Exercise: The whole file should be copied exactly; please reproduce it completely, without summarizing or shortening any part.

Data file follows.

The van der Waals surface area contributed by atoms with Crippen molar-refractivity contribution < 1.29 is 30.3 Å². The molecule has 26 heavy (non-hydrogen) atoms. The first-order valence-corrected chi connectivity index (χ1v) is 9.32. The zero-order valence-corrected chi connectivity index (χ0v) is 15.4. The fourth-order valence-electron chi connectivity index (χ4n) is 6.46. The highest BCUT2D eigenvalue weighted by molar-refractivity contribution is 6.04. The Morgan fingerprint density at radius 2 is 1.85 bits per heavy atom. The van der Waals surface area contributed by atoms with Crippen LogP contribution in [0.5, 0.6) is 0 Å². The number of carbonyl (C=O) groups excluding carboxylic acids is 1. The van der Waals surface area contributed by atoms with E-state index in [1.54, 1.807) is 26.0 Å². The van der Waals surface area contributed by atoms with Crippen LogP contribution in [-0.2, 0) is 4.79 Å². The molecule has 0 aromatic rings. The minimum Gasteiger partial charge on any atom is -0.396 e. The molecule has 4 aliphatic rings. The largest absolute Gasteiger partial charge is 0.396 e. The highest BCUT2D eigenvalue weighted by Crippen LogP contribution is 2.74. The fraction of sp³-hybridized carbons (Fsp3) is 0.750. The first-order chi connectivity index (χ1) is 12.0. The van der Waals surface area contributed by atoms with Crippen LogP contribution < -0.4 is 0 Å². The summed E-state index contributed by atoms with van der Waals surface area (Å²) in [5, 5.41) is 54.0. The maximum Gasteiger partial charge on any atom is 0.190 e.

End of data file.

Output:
The van der Waals surface area contributed by atoms with Crippen molar-refractivity contribution < 1.29 is 30.3 Å². The molecule has 26 heavy (non-hydrogen) atoms. The first-order valence-corrected chi connectivity index (χ1v) is 9.32. The zero-order valence-corrected chi connectivity index (χ0v) is 15.4. The fourth-order valence-electron chi connectivity index (χ4n) is 6.46. The highest BCUT2D eigenvalue weighted by molar-refractivity contribution is 6.04. The Morgan fingerprint density at radius 2 is 1.85 bits per heavy atom. The van der Waals surface area contributed by atoms with Crippen LogP contribution in [0.5, 0.6) is 0 Å². The number of carbonyl (C=O) groups excluding carboxylic acids is 1. The van der Waals surface area contributed by atoms with E-state index in [1.54, 1.807) is 26.0 Å². The van der Waals surface area contributed by atoms with Crippen LogP contribution in [-0.2, 0) is 4.79 Å². The molecule has 0 aromatic rings. The minimum Gasteiger partial charge on any atom is -0.396 e. The molecule has 4 aliphatic rings. The largest absolute Gasteiger partial charge is 0.396 e. The highest BCUT2D eigenvalue weighted by Crippen LogP contribution is 2.74. The fraction of sp³-hybridized carbons (Fsp3) is 0.750. The first-order chi connectivity index (χ1) is 12.0. The van der Waals surface area contributed by atoms with Crippen LogP contribution < -0.4 is 0 Å². The summed E-state index contributed by atoms with van der Waals surface area (Å²) in [5, 5.41) is 54.0. The maximum Gasteiger partial charge on any atom is 0.190 e.